American Gaming Association (AGA) reported that while internet gambling has grown considerably, traditional casinos still dominate the industry in the United States. Internet gambling accounts for only a small fraction of the overall market despite sports betting growth in recent years.
Industry leaders and lawmakers from states that have legalized gambling gathered on Wednesday at the East Coast Gaming Congress in Atlantic City. During the event, they discussed several reasons for the slow expansion of online gambling beyond the few eastern states where it is currently legal.
Sports betting is available in 33 states and Washington, D.C., yet only six states have legalized online gambling.
While some speculate that fear of losing revenue to brick-and-mortar casinos may hold states back, others, including attorney Lloyd Levenson, find it puzzling.
“It’s a mystery to me why we have 30 or so states that have sports wagering, and only six that allow I-gaming,” Levenson said.
According to Shawn Fluharty, the minority whip of the West Virginia House of Delegates, online gambling generates much more revenue than sports betting, with one month of online casino revenue in his state equivalent to three months of sports betting revenue.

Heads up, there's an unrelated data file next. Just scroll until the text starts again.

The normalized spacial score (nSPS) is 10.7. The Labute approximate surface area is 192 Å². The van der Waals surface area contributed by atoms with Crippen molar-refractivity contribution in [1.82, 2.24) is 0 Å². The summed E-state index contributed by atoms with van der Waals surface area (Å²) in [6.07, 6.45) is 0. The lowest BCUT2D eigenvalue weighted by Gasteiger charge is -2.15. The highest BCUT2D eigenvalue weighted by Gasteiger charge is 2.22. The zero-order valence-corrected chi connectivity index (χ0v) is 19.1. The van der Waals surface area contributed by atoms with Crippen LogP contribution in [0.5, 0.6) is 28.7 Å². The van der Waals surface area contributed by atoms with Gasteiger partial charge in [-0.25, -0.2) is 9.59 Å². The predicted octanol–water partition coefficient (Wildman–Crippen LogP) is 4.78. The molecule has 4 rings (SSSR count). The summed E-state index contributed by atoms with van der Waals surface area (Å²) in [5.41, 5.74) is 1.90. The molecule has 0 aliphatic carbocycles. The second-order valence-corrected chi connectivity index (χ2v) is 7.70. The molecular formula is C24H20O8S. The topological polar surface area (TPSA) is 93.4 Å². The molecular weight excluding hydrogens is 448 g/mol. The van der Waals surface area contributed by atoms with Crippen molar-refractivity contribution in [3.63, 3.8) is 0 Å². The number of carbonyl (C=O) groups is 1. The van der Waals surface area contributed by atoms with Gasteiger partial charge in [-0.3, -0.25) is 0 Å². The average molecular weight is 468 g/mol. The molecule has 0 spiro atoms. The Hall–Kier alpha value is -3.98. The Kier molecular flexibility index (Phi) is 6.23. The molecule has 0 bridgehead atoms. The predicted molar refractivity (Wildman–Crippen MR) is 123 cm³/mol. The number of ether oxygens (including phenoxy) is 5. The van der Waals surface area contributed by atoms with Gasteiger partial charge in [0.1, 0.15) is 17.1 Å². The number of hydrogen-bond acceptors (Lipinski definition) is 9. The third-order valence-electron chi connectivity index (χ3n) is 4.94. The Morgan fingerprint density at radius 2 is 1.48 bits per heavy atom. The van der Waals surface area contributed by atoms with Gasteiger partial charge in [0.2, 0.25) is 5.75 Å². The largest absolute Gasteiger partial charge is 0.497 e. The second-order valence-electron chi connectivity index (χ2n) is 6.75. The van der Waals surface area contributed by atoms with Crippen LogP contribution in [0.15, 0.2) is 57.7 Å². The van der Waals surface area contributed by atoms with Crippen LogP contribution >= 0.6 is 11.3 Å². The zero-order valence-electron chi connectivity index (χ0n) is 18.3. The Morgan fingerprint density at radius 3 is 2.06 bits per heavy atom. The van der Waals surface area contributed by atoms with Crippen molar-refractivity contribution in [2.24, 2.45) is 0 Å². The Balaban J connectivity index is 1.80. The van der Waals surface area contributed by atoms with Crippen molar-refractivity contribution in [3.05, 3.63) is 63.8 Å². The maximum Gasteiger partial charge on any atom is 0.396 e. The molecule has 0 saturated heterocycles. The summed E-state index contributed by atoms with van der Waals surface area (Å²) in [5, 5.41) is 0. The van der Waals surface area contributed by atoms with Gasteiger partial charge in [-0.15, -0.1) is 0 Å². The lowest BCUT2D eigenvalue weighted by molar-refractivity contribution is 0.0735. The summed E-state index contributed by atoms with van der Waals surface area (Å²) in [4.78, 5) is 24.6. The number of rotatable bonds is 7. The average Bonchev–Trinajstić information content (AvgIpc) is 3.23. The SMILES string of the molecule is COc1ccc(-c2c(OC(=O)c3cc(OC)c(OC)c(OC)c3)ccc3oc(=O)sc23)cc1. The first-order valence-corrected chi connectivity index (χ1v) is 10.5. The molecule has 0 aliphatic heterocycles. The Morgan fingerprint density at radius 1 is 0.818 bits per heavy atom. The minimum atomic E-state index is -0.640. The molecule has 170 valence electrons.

In 2022, internet gambling generated $1.6 billion in New Jersey, marking an increase of over 21 percent from the previous year. The nine casinos in Atlantic City earned almost $2.8 billion from in-person gamblers, a nine percent increase.
Indiana state Senator Jon Ford shared that the state could not pass a similar bill this year due to an analytical report from legislative researchers.
The report revealed concerns that online gambling might significantly influence the revenue of traditional casinos. Ford questioned the report’s validity and planned to reintroduce the bill next year.
Meanwhile, some casino companies hesitate to work with online gambling platforms, viewing them as an existential threat.
“There’s a fight for dominance within the casino industry about who gets growth,” Levenson said.
According to Fluharty, gambling expansion is less likely to receive support, especially in states with Republican-controlled legislatures, which govern around 65 percent of the U.S.
With several federal pandemic-related financial aid ending, however, Fluharty and others said that would likely seek alternative revenue sources to avoid raising taxes. As a result, internet gambling could see a resurgence in interest in many states.
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